Protestors at Saturday’s March for Unity in Louisa called for reallocating some police resources toward other community needs, recruiting more people of color for local government jobs and boards and removing Confederate symbols from public property.

The march drew more than 100 people who walked under a hot sun from Louisa Town Park to the circuit courthouse, stopping at points along the way to listen to speakers. Marchers wore masks and did their best to socially distance. Town police and county sheriff’s deputies provided support to ensure the marchers could move safely, though participants largely stayed on the sidewalks.

“When you leave today you have a job: to continue the work,” said Juanita Jo Matkins, one of the event organizers. “I’m not saying Louisa County’s leaders aren’t trying to meet the needs of all the citizens, but we’re here to remind them they must not stop working for justice and equality.”

She reminded participants to vote, including in 2021 when four current members of the Louisa County Board of Supervisors, four members of the Louisa County School Board and state Del. John McGuire will be up for re-election.

The march was organized by Louisa United, which includes people involved in several local groups. Four Louisa residents spoke at the event, which also included Don Gathers, a Black Lives Matter activist in Charlottesville; Hashim Davis, an Albemarle County High School history teacher; and Congresswoman Abigail Spanberger.

As marchers walked, Louisa resident Jaime Hiter led them in various chants, including “Louisa Strong,” “Black Lives Matter” and “No justice, no peace.”

Kim Fortune, daughter of former Louisa County Sheriff Ashland Fortune and an employee of the state Department of Social Services, spoke in front of the county office building about the need for more people of color in county jobs and on appointed boards. She noted that 20 percent of the county’s residents are of color.

“If we want Black lives to matter, we have to start having diversity within the workplace,” she said. “We have to make sure we are being recruited and retained in the positions we are hiring for. This county, even if you are hired, will not do what it takes to retain you in a position.”

She said the county administration and sheriff’s office should be proactive in recruiting employees of color at historically Black colleges and universities, for example.

“You have a responsibility to hold them accountable,” she told the crowd. “You need to call your supervisor and ask them, ‘What’s the problem?’ You need to call the sheriff’s office and ask why there are not more minority and women officers in this county.”

Davis, the Albemarle County teacher, said he previously worked for Louisa County Public Schools. He said school systems across the country need to do more to hire African American men as teachers. 

“Quality teachers of any race are valued, but for students of color, the positive impact of teachers who look like them should not be underestimated,” Davis said. “Studies show having one, especially between grades three and five, decreases the dropout rate among black male students by 30 percent and increases the likelihood of them aspiring to higher education.”

Gathers, from Charlottesville, emphasized issues involving police departments, inviting marchers to chant the names of, among others, George Floyd, the Black man killed by a police officer in Minnesota in May, and Breonna Taylor, a Black woman shot dead by police in her home in Kentucky in March.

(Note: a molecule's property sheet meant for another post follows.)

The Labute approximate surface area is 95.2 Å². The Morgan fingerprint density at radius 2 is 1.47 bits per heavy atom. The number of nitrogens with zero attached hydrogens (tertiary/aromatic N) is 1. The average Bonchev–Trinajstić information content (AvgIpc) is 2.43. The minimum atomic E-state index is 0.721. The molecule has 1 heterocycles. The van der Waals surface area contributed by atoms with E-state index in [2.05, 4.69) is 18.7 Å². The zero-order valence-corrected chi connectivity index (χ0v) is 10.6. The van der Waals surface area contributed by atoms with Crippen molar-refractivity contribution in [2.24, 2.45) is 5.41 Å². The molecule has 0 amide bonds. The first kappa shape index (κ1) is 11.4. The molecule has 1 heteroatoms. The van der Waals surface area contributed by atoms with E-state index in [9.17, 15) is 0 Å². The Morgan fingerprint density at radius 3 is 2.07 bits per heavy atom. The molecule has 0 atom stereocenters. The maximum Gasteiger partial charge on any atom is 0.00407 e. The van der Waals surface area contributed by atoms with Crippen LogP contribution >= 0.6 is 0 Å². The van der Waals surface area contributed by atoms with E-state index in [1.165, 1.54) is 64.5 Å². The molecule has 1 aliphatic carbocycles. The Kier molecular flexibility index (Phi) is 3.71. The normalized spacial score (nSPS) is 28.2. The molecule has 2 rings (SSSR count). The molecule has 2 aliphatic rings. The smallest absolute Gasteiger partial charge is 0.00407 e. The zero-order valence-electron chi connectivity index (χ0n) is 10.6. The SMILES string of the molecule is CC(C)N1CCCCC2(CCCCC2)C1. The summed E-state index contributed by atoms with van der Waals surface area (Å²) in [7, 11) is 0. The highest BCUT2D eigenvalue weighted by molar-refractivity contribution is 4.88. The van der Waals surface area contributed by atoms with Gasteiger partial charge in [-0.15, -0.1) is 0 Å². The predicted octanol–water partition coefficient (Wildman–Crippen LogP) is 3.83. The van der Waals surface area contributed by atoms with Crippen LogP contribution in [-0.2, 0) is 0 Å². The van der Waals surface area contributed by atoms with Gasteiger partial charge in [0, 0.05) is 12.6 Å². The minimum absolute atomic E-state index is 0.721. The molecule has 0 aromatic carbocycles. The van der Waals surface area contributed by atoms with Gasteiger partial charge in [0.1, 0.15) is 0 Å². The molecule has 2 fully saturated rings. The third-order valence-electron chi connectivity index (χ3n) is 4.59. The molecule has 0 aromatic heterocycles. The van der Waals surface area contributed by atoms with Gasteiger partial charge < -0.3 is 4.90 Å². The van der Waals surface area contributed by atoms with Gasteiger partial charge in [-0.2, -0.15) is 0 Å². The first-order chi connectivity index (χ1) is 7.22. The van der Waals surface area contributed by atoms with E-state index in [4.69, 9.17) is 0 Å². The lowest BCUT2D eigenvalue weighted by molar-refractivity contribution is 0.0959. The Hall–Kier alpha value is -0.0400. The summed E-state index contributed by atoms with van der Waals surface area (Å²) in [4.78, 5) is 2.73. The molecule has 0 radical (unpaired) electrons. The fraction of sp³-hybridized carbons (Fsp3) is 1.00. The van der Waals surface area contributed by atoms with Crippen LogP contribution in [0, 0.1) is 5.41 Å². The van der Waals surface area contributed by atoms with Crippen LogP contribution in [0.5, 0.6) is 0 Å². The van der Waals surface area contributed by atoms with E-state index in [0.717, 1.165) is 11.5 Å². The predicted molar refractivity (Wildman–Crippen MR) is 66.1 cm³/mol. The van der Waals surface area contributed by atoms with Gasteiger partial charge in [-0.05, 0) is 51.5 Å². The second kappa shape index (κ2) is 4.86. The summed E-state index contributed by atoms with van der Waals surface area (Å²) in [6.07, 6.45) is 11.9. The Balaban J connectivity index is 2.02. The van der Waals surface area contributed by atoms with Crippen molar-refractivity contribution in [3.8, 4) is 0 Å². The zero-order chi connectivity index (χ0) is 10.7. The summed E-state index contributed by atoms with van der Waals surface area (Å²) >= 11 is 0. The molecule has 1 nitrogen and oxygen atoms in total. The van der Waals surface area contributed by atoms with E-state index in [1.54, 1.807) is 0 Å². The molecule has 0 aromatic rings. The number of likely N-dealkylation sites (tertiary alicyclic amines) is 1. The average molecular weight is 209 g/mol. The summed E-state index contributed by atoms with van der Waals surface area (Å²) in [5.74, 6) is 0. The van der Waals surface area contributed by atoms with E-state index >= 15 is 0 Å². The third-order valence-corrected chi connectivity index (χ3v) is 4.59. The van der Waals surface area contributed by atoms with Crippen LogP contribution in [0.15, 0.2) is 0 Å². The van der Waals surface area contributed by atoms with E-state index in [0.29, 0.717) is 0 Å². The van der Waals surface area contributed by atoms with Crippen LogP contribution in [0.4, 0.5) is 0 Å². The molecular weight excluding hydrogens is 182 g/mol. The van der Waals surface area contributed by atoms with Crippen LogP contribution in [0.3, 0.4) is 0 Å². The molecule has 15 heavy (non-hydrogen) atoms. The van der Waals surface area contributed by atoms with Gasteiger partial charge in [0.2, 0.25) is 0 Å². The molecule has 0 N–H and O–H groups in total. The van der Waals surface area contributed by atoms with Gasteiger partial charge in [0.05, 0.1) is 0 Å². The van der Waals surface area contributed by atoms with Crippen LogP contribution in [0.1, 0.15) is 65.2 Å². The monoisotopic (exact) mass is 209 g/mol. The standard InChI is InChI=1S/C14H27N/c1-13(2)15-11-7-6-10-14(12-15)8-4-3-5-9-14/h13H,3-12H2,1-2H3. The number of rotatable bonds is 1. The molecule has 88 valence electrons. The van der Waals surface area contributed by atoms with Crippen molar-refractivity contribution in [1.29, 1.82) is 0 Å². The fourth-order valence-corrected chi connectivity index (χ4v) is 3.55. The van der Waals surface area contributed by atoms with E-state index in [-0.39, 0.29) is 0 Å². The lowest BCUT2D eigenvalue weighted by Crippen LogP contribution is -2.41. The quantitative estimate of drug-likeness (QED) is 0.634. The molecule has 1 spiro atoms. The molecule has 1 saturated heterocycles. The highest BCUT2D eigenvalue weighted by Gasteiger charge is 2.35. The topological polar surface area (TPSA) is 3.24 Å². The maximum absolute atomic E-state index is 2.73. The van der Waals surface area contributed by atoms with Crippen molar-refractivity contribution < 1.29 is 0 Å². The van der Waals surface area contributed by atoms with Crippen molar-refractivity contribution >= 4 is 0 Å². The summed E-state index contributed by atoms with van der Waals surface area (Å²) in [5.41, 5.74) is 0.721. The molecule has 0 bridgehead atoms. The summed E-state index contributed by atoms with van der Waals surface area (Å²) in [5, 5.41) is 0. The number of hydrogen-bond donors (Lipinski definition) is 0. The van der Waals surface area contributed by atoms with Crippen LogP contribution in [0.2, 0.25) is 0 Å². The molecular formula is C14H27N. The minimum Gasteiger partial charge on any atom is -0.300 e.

“We need to start to look at reallocating some of the funds that go to police departments, to shift those funds toward mental health, social services, and by God we certainly need to shift some toward affordable housing,” Gathers said.

Raymar Byrd, a Louisa native who operates a nonprofit that provides outreach to at-risk youth and families, criticized the Sons of Confederate Veterans placards on the signs that greet motorists as they drive into the town of Louisa. The Confederate flag is displayed on the placards. Marchers stopped at the sign at the corner of Elm Avenue and Courthouse Road (Route 208) to hear his remarks.

“There’s some symbolism on this sign that we don’t feel is very welcoming,” Byrd said. “It does not represent what we’re here for today, which is unity and peace. “I’ve talked to many people who come to visit me, who come into our town, and they’re really skeptical and question what that represents.” 

As the rally approached the Louisa Circuit Courthouse, marchers encountered a small number of counter-protesters, including three men who stood with their arms crossed in front of the Confederate soldier monument. A man and woman sat in the back of a pickup truck holding a sign that read, “All Lives Matter.”

On the courthouse steps, Terrance Reshay Robinson, a Louisa native and attorney, called for what he described as “symbols of Virginia’s slave-owning past” to be removed from the courthouse lawn and interior. He added that the Louisa County Commonwealth Attorney’s office should hire some people of color.

“So at the very least we can maintain some semblance of justice and equality, even if we are still very far from the reality,” he said.

Circuit court Judge Timothy Sanner said last year he would not make a decision on whether to remove a large portrait of Confederate Gen. Robert E. Lee from the courtroom. He said any decision on the portrait’s status should be made by the Louisa County Board of Supervisors. 

A task force that includes representatives of Louisa NAACP, county government, the public schools and the sheriff's office has been meeting since early June to address some of the issues raised during the July 25 march. So far the task force has recommended buying 55 more body cameras for the sheriff's office, which the board of supervisors quickly approved.

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